Lion's Mane is an edible mushroom, and these are extract capsules. These are not psychedelic (I feel the need to make that clear).
Lion's Mane has been shown to have a slew of positive cognition benefits when consumed, including things like:
I've taken a couple of different Lion's Mane supplements over the years, but the capsules from Real Mushrooms is my clear winner for quality, effectiveness, and thankfully price as well. Here's why:
When looking for any mushroom extract to buy, make sure that it is not grown on grain (read the supplements panel very closely and look for the words “mycelium”, “myceliated brown rice”, “mycelial biomass”, “full spectrum”, “whole life cycle” or other derivatives of mycelium.) If any of those are present, it's not really a mushroom extract, it's likely only about 30% mushroom, so you won't be getting the benefits you want.
Also look for at least a 25% potency of Beta-D-glucans for a good gauge of nutritional values and health benefits.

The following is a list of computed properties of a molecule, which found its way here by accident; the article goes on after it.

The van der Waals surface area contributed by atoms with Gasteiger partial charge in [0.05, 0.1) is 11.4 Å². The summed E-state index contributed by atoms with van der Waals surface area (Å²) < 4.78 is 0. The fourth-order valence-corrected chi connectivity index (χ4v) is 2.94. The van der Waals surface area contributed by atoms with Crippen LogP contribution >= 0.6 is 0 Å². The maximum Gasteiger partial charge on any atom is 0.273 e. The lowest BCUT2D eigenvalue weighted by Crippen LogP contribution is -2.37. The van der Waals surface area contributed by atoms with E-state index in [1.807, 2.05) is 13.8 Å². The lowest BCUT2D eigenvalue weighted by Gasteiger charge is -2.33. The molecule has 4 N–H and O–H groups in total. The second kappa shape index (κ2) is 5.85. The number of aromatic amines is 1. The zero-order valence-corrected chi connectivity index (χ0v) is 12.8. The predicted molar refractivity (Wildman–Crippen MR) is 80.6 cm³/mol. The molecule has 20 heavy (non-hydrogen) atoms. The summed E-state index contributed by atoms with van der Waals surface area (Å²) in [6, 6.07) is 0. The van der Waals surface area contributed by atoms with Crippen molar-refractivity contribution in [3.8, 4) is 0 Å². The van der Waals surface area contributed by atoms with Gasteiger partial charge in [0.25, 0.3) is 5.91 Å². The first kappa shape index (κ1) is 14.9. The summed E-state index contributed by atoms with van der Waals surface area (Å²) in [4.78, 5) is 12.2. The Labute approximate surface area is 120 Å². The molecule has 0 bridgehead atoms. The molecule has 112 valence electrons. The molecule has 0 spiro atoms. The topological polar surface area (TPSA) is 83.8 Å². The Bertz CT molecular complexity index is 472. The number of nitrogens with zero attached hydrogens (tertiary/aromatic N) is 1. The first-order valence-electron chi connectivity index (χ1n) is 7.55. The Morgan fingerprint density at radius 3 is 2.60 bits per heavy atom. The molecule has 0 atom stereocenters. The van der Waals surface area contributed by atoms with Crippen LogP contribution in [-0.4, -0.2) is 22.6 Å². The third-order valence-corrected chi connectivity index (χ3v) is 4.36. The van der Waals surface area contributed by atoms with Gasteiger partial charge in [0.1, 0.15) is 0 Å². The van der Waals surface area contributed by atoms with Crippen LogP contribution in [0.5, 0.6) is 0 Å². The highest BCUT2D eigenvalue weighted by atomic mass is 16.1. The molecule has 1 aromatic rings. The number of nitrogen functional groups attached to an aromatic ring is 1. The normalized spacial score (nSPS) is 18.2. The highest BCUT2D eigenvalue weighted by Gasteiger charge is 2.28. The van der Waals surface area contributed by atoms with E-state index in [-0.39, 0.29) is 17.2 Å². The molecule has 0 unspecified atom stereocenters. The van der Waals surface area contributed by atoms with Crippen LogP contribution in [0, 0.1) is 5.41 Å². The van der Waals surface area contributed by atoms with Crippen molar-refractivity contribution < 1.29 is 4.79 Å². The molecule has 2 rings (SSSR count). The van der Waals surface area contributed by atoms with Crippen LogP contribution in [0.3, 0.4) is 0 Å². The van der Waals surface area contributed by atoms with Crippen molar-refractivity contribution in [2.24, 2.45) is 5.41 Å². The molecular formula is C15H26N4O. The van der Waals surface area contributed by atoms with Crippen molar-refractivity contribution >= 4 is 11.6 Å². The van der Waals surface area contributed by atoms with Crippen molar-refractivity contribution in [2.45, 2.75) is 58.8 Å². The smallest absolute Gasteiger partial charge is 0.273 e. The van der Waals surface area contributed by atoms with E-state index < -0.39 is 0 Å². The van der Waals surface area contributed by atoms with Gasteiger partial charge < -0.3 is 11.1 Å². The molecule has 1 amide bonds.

I published this article on the blog last week about why and how to take your own advice. It's something I'm trying to improve at. Knowing how and when to seek the advice of others versus trusting yourself isn't always that simple. But sometimes it is.
My friend Chris sent me this to listen to last week (thanks buddy!), and it's pretty shocking what research is showing about seed oils we consume on a daily basis (canola oil, sunflower seed oil, vegetable oil).
Hint: It's bad. Consider switching to olive oil or coconut oil, and check packaged foods before buying. It's a long podcast episode, but at least listen to the first half.
[Book] It Doesn't Have to Be Crazy at Work by Jason Fried and David Heinemeier Hansson (Co-founders of Basecamp)
I just finished listening to this book on Audible, and it was really good. So often we buy into the idea that work being stressful, chaotic, jam-packed, 80 hour weeks is the norm because it needs to be. If work stresses you out, read this book.